Laetitia Tamko’s speaking voice is as sultry and instantly soothing as her singing voice, and that’s saying something. Connecting with me via Zoom from Paris, where she was touring with Arlo Parks, the artist who makes music as Vagabon greeted me smiling, seated in the borrowed bedroom of a friend’s child. It was just days after the release of her third LP Sorry I Haven’t Called, an album she calls “a miracle” to have even been made.
It’s not a record about grief – in fact it’s quite whimsical, sassy, sexy – but most of these songs were born out of the chosen solitude she afforded herself to mourn the loss of a dear friend and musical collaborator, Eric Littman, back in 2021. What emerged when holed up in Germany for a time were lyrics and sounds that introduced new parts of herself to listeners. Sides of her that she’d perhaps unwittingly obscured in her music before, when channeling mostly sadness.
“As I was making this album, I was aware of the fact that I could write an album about what I was feeling…but I wasn’t in a place where I could do that on song. It might come up on the next thing, but I just wasn’t ready to explore that part of it. The part I was interested to explore was what I was doing as a result. Changes in me that were coming up. That’s what I wanted to explore, how I was changing rather than my processing my loss. I didn’t know how to write about it yet.”
Like it’s customary in her native culture (the African country of Cameroon) to shave your head when mourning the loss of a loved one, Tamko said that grief offers the chance to reinvent yourself. “It gives way for that newness or for us discovering who we want to be in the next chapter.” And for this new chapter, musically, Tamko opted to lean into different aspects of her personality and say things on the record that she might previously have just shared with a close friend, or in “the most safest of space.”
“I’ve discussed some pretty serious things on records in the past, but most of it is just all of my pain. So I was like, ‘What if I just – and this is going to sound crazy, but – what if I take up space with how funny my friends think I am, or how, like, playful my friends think I am? What if I put that into the picture?”
And so we get songs titled “Can I Talk My Shit?” and “Anti-Fuck” and “Made Out With Your Best Friend” (“and he loved it,” she taunts). While the album title Sorry I Haven’t Called might seem apologetic, the overall tone of this record is irreverence, a “this is my whole self, take it or leave it” challenge. Vagabon’s visual elements, from the striking cover photo to the costumes and choreography of the music videos, reflect Tamko’s newly adopted (or finally revealed) confidence.
But there’s still plenty of warmth on the record, to be sure, like on the first single “Carpenter,” and on “Nothing To Lose,” which she started writing on one of the last occasions she saw her dearly departed friend Littman. Her vocal range has expanded thanks to working with a voice coach. “For the first time, I was paying care to this instrument and figuring out what I could do with it,” she said.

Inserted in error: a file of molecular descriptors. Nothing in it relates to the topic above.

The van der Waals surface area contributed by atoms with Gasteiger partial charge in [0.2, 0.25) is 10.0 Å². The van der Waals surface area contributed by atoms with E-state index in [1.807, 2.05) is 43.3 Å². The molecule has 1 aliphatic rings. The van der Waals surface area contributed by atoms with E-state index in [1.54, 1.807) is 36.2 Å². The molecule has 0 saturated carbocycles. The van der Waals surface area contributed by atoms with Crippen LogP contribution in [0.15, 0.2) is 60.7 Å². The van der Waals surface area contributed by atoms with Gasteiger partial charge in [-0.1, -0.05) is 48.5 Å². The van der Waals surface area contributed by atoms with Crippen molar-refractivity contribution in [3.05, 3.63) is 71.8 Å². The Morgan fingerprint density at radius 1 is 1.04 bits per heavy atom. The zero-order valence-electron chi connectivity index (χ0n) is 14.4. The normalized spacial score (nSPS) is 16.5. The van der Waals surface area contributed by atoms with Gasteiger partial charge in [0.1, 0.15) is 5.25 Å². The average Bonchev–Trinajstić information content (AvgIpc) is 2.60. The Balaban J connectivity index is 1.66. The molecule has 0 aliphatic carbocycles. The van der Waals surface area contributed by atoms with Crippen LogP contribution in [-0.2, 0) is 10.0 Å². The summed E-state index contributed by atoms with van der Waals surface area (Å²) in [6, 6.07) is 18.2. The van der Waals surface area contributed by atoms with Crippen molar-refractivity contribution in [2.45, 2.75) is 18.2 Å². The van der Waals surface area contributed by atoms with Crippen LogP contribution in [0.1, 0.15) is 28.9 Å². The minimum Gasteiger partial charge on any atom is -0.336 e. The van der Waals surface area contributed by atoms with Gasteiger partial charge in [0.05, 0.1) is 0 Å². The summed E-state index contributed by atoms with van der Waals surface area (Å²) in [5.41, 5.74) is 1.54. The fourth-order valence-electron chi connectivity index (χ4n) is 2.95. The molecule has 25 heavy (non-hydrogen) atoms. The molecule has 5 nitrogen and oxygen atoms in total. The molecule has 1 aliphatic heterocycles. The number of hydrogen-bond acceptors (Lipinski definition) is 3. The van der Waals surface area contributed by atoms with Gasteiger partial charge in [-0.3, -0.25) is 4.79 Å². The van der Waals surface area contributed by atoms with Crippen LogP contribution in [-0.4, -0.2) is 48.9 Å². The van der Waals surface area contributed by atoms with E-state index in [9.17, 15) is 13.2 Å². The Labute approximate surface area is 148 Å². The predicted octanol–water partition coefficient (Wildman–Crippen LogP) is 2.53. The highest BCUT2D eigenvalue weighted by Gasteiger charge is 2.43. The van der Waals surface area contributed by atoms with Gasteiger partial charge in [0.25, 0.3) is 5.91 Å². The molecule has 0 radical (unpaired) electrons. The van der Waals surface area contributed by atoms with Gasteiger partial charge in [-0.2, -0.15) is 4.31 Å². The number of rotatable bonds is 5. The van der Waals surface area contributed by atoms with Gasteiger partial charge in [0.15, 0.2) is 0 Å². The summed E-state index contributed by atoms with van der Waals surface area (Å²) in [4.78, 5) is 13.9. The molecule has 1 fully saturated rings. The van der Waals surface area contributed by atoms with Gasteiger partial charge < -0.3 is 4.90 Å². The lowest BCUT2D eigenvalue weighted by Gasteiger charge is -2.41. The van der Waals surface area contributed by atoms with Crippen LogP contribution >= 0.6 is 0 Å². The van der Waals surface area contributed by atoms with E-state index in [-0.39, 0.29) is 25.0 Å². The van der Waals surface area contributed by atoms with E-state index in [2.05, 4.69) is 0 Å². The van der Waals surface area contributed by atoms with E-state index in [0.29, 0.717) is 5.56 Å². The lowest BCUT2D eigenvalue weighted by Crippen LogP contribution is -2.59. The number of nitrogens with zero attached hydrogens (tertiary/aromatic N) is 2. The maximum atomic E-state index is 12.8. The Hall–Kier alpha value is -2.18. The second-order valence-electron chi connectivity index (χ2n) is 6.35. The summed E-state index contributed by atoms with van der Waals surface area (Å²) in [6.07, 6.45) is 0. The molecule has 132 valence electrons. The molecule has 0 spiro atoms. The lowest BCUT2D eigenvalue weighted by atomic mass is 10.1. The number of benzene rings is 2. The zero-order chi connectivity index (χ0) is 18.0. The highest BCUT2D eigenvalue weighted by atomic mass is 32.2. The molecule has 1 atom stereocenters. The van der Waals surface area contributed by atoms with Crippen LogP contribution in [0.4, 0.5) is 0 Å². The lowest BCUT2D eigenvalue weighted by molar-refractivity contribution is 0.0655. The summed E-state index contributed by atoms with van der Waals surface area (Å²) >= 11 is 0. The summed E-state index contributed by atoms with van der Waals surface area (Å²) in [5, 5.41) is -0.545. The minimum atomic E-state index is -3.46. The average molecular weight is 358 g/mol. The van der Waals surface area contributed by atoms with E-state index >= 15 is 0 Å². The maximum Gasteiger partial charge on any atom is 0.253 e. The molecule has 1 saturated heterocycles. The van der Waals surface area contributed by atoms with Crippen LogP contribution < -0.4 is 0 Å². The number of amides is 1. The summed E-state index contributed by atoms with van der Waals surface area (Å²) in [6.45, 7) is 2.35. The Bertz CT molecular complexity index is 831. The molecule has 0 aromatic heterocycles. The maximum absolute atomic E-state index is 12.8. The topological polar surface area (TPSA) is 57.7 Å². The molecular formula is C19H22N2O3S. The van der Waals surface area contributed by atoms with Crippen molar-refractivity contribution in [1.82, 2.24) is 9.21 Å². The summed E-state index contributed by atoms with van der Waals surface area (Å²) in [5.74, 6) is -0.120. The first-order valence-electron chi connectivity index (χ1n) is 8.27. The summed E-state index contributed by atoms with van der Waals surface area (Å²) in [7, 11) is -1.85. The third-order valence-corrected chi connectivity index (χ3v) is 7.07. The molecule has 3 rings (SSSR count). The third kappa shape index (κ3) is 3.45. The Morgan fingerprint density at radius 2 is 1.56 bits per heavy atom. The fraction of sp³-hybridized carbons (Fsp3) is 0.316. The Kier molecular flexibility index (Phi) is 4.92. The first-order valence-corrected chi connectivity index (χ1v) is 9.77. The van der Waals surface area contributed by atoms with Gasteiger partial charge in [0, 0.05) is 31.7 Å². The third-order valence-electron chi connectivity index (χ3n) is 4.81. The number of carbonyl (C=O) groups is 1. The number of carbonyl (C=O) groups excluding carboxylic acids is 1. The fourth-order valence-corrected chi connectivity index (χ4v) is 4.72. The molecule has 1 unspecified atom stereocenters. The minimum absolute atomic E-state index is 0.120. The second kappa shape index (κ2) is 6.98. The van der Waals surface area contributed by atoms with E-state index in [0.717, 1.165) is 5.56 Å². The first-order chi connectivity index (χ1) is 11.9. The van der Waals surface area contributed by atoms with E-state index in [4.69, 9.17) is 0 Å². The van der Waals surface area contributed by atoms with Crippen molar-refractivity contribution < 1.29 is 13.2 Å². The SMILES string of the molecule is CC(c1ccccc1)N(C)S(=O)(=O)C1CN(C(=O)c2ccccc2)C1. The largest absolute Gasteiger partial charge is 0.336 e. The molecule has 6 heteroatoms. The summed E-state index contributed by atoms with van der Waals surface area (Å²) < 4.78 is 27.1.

“Lexicon” is a pop-perfect single Tamko worried was too sweet, she told me, but trusted her co-producer Rostam to make fit on the record. “I knew what was good about it, but I’d exhausted all the options that I could do by myself. That’s a song that he [Rostam] had the most production hand in. Our collaboration makes it a song that just feels good, and like, what’s so bad about that?”
In addition to robust percussion like the trap drums on the kiss-off anthem “Do Your Worst,” Tamko artfully incorporated horns and a Hammond organ (which carries the melody on the spare and gorgeous “Autobahn”).
“Anything I make is inherently experimental because I’m experimenting. It’s true,” said Tamko. “I often feel like I am a songwriter and a producer before I am a singer, before I am a musician, because I write all of these songs with production in mind. And not just in mind, but in practice, as well. I focus a lot on building a world in my albums. I’m a fan of artists who have, you know, 12 records and you can see not just an evolution, but you can see their changes as individuals…what they are excited about.”
Four years since her second and self-titled album (that gave us the squishy, seductive “Water Me Down”), Vagabon’s built a different world on Sorry I Haven’t Called, but brought along with her the gifts of her former selves. And her choice to collaborate this time, to allow Rostam help her refine the sounds, was actually an homage to Littman, who set her up with tools (“he gave me my first synthesizer”) and trained her on production techniques early on, then let her rip.
“Eric said ‘You are a producer. You don’t need me, you don’t need anyone.’ And so I’ve produced all my albums to this day as a result of that. He was the only person I let into my musical world, and I felt like I was almost honoring him by collaborating with others this time. It feels like honoring Eric and what he brought to my life, the generosity of sharing and the generosity of opening up that world and letting it become magic, you know?”